What’s Up?

What’s Up?

Grand Center TheaterI took this photo long ago.  Camera in hand, waiting for a bus.  This theater is on Grand Avenue.  I haven’t attended an event here, yet.  There are several venues on Grand.

Wait, I’m going to try to scan something for you:

library adventureThe library offers “blind dates.”  Books are all wrapped with descriptive words on the face.  This week I choose one for the very first time.  I started to read this morning while the fiat was having an oil change.  Ooooh, I would never have chosen this enchanted science fiction novel.  It’s imaginative.  Has my attention.  It certainly IS a “Blind Date.”

Moved Back to my “Home Site.”

I was thinking about possible website changes.  Immediately the opportunity to re-arrange my performing site arrived.  I haven’t decided what I’d like to do with this one.  Maybe keep it here, maybe move favorite stories to the other space.  There’s time.  Plenty of time.

  Three errands were on a morning “to do” list.  Oil Change, (told you about that,)  check out the newly opened credit union,

Here’s an aside for you.  Do you know there is a grass roots move in our nation to move our resources from corporate banking?  I’ve checked in to a few of our local credit unions.  They are member driven, nonprofits.  They are an alternative.

Anyway, I started a new account at a bank I watched being built.  It’s along my regular weekly route.  Ta-Daa!

The third was to learn about a new-ish gym, along the same street.  Sigh, other things took longer than suspected.  The new gym will have to wait.

That’s “What’s Up” Today.


MossEarly in the morning, before crowds arrived, I managed a walk and found moss.  That wouldn’t seem strange if you knew me.  A few days before I was thinking about moss and how beautiful it can be.

This was a crisp morning.  I passed photographers.   Professionals come and go as early as possible.

Passed a lone walker bundled in warm clothes.  We silently nodded to one another.

In the far south east corner, where shade would give protection, fields of Moss spread out.  Seemed a True Treasure.


Meet Samuel Finley Breese Morse.

He was smiling at me from a black and white handout.  The paper was sitting on top of a counter, in an unattended corner.  It was the only piece of paper and it took me a while to find an attendant.  Eventually the information was mine.

The paper asked who he was.  Then listed a few persons he is not.  Now we know he is:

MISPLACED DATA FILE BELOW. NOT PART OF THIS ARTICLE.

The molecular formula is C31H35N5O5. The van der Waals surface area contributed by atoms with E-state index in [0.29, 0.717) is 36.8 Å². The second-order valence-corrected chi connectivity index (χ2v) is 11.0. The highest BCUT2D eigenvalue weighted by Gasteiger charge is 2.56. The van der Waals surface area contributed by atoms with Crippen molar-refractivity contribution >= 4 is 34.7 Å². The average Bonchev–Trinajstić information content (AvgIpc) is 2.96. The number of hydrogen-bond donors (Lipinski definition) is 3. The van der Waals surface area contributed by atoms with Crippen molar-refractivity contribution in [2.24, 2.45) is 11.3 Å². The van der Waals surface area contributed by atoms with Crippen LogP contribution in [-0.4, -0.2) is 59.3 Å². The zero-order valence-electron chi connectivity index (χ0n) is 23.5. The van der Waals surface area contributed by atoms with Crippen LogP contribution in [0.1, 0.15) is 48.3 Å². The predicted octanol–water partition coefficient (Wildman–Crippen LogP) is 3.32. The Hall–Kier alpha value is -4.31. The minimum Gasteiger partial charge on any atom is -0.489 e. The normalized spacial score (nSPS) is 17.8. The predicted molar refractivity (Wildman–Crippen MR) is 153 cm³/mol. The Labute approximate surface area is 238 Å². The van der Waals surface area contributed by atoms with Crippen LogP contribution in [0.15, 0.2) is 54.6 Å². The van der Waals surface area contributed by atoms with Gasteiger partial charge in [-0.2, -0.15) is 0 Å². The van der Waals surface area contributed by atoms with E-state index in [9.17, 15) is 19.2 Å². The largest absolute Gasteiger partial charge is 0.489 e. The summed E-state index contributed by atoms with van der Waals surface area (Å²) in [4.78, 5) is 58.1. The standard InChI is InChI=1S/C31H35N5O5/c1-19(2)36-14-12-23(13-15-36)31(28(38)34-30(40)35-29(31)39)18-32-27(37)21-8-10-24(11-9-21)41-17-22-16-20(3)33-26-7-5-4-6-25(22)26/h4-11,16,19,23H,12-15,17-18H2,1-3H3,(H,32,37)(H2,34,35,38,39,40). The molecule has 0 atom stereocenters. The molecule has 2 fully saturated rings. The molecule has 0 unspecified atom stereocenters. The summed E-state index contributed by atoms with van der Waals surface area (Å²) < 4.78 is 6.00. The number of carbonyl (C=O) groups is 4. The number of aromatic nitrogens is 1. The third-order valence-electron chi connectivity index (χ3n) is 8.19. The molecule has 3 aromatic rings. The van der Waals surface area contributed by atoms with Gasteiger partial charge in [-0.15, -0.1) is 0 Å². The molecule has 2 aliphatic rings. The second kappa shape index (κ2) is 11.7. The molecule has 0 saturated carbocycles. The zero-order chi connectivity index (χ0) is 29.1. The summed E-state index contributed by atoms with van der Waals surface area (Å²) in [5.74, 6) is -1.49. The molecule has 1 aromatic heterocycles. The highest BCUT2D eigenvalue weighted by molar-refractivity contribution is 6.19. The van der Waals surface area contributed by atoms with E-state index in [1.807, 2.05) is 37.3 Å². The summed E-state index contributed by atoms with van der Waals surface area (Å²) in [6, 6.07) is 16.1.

photo by Matthew Brady 1866 - public domainSamuel Finley Breese Morse

Samuel Finley Breese Morse was born in Charlestown, Massachusetts,  April 27th, 1791.  His parents gave him a good education.  Samuel preferred drawing to books.  He developed talent for portraits on ivory.  He continued his education, graduating Yale in 1810.  Samuel worked as a bookstore clerk and continued working on his art.

Art isn’t always the easiest path for financial security.  Making a living proved challenging but his skill was remarkable and there are a couple of his works in the Smithsonian.

In 1832 he met Charles Thomas Jackson, a doctor and inventor.  The two of them discussed the idea of electromagnetism.  Morse thought “if this be so, and the presence of electricity can be made visible in any desired part of the circuit, I see no reason why intelligence might not be instantaneously transmitted by electricity to any distance.”

Samuel Morse began the quirky quest of developing “electronic intelligence signaling.”

Which people considered a “silly invention.”

Morse had strong opinions about the world around him.  Plenty of folk, even today, refer to him as a ‘strange duck.’

Still, the kept working on this one idea.  He and Albert Vail worked together on this long distance communication until Mr. Vail needed to find secure employment.

May 24th, 1844

On May 24th, 1844 a message was sent from Baltimore to Washington DC, 40 miles, and changed the world forever.

Western Union, Associated Press, Railroads all adopted the telegraph.  Using a system of long and short sounds, the world was connected.

Mr. Morse died of pneumonia, April 2nd, 1872 in new York City.  He was 80 years old.

Treasure at Faust Park

The St. Louis Carousel

The St. Louis Carousel was built in Philadelphia, Pennsylvania by the Dentzel Company 1920.

Faust Park, St. Louis, MO Dentzel Company

 1837 Michael Dentzel was traveled the German Countryside in horse drawn wagons.  He’d set up his “hand carved machine.”  This portable machine of hand carved creatures led to the creation of The St. Louis Carousel.

Gustav Dentzel (Michael’s second son,) emigrated to America in 1864.  He brought America’s first Amusement Park Carousel by Ship.

The Company

The Dentzel Company grew steadily, hiring woodcraft masters to create life like church statues, ornamentation for fine homes and signature menagerie creatures for carousels.


The carousel was installed in the Forest Park Highlands.

Forest Park Highlands was a favorite St. Louis Attraction for almost 70 years.  Opened in 1896, the park gave happy memories to countless folk until July 1963.  The park, constructed of wood, caught fire.  The flames were hot enough to reroute highway traffic.  There was no way to reconstruct and reopen the Highlands.

If you drive by the area today, you’ll see a community college and office buildings.

The St. Louis Carousel

 Mr. Howard C Ohlendorf and his wife, Irma gave many gifts to the County Park system.  Including land, park embellishments, repairs and a great home for the carousel.